Hate Crime Defense Attorney
If you have been accused of a hate crime, you need to know that such crimes are serious offenses that can result in imprisonment and fines of up to $25,000.
A hate crime is defined as a criminal offense against a person, group, or property because of the victim’s actual or perceived disability, gender, nationality, race or ethnicity, religion, sexual orientation or association with another protected class. Hate crimes are often violent crimes, including assault, murder, arson and vandalism, or threats to commit such crimes. An individual who conspires or asks another person to commit these crimes may also be criminally charged.
When charged with a hate crime, especially one that carries an enhanced sentence, the prosecuting agency must prove with evidence and facts that you specifically acted with bias.
We Know the Law
All state hate crime laws generally come in two forms. They are either “stand-alone” crimes that include hate or bias, or a sentence enhancement when a traditional crime was committed with hate or bias. Some of the most common hate crimes in California are those that include defacing personal property, threatening another individual, or assault.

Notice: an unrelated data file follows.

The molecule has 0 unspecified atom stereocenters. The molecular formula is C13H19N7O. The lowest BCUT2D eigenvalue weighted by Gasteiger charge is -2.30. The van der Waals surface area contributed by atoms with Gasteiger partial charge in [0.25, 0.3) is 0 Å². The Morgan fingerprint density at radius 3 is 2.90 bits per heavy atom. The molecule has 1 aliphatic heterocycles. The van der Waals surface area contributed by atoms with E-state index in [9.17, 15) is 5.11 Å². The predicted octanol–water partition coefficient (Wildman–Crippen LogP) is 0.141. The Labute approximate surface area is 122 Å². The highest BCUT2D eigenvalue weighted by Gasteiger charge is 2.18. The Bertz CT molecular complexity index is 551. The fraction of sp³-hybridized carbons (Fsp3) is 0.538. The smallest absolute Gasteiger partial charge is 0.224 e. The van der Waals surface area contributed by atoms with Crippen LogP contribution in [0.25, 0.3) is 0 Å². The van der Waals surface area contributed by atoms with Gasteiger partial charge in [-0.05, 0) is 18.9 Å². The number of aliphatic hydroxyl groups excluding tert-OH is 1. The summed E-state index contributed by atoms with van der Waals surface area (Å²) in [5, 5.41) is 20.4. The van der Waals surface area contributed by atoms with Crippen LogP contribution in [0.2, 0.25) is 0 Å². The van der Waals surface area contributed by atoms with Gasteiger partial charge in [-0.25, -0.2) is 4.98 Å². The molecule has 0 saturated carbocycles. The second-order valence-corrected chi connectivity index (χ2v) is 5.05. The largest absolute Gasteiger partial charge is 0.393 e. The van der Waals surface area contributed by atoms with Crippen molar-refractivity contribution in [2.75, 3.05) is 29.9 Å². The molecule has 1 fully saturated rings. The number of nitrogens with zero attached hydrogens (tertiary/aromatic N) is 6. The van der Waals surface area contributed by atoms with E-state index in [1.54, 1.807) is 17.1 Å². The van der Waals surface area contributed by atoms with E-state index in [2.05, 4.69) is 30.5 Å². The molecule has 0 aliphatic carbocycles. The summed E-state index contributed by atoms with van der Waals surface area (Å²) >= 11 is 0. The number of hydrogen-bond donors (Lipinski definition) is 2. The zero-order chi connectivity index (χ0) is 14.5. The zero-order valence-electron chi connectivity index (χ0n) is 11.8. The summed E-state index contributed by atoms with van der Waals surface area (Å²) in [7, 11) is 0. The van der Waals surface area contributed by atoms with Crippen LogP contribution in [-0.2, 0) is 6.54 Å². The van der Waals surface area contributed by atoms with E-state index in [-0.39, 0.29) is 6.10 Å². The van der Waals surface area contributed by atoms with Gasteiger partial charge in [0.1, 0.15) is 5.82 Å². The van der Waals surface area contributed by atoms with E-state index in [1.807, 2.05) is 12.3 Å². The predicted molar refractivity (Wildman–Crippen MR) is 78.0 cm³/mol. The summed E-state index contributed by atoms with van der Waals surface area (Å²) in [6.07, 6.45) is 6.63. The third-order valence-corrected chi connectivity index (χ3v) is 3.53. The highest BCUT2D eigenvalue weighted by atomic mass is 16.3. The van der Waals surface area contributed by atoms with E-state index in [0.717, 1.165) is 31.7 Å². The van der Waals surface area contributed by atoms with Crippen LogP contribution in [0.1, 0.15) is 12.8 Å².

California’s hate crime laws are codified in Penal Code sections 422.55, 422.6, 422.7, and 422.75. Under these statutes, a person may also face enhanced or additional penalties, and civil penalties of up to $25,000. In particular, Penal Code 422.6 qualifies a hate crime as a stand-alone crime, which may be prosecuted as a misdemeanor. Penalties may include a fine of up to $5,000, jail time of up to one year, and up to 400 hours of community service.
Compared to other states, California has an enhanced penalty for hate crimes. For example, Penal Code 422.7 describes when a traditional misdemeanor crime is also considered a hate crime. Although these types of offenses are considered “wobblers” under California law, your case can easily be upgraded from a misdemeanor to a felony, which leads to harsher sentencing. Penalties may include a fine of up to $10,000, formal probation, and up to three years in prison.
You Know Your Case
Prosecuting those accused of a hate crime rests on establishing bias. The complex nature of these crimes makes establishing bias difficult and that often works in the defendant’s favor. And the penalties you may face if convicted depend on many factors.
David A. Stein is a distinguished criminal defense attorney and trial lawyer whose number one priority is to protect your legal rights. He will empower you to know your case, explain how to plead and help you avoid jail time or reduce the criminal charges, if possible. With years of experience helping defendants in Orange County, we have the experience and relationships with prosecutors to help you get the best possible outcome.
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